Growth of gold nanoparticles in human cells

Anshup, ; Sai Venkataraman, J. ; Subramaniam, Chandramouli ; Rajeev Kumar, R. ; Priya, Suma ; Santhosh Kumar, T. R. ; Omkumar, R. V. ; John, Annie ; Pradeep, T. (2005) Growth of gold nanoparticles in human cells Langmuir, 21 (25). pp. 11562-11567. ISSN 0743-7463

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Gold nanoparticles of 20-100 nm diameter were synthesized within HEK-293 (human embryonic kidney), HeLa (human cervical cancer), SiHa (human cervical cancer), and SKNSH (human neuroblastoma) cells. Incubation of 1 mM tetrachloroaurate solution, prepared in phosphate buffered saline (PBS), pH 7.4, with human cells grown to ~80% confluency yielded systematic growth of nanoparticles over a period of 96 h. The cells, stained due to nanoparticle growth, were adherent to the bottom of the wells of the tissue culture plates, with their morphology preserved, indicating that the cell membrane was intact. Transmission electron microscopy of ultrathin sections showed the presence of nanoparticles within the cytoplasm and in the nucleus, the latter being much smaller in dimension. Scanning near field microscopic images confirmed the growth of large particles within the cytoplasm. Normal cells gave UV-visible signatures of higher intensity than the cancer cells. Differences in the cellular metabolism of cancer and noncancer cells were manifested, presumably in their ability to carry out the reduction process.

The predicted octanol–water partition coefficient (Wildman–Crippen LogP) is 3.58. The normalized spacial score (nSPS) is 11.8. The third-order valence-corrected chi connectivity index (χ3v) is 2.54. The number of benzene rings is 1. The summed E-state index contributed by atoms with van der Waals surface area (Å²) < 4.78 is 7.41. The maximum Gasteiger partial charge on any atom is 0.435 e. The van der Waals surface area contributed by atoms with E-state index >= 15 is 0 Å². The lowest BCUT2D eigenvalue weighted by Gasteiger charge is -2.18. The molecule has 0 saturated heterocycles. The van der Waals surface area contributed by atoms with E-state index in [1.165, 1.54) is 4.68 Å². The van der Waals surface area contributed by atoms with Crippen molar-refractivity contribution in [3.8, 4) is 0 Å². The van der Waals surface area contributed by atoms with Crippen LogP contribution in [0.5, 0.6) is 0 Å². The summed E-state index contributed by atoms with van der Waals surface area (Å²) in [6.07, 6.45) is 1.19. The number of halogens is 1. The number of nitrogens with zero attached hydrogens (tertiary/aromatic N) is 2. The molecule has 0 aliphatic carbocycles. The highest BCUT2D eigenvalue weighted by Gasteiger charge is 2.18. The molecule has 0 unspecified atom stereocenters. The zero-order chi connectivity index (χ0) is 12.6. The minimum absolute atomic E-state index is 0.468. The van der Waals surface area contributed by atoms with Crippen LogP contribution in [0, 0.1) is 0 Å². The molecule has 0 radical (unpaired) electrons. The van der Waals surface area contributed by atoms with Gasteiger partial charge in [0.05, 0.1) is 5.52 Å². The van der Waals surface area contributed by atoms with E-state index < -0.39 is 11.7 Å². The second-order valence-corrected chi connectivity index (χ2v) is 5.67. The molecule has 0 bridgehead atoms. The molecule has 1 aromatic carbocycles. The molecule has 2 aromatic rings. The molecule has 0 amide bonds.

Item Type:Article
Source:Copyright of this article belongs to American Chemical Society.
ID Code:27463
Deposited On:10 Dec 2010 12:18
Last Modified:08 Jun 2011 11:32

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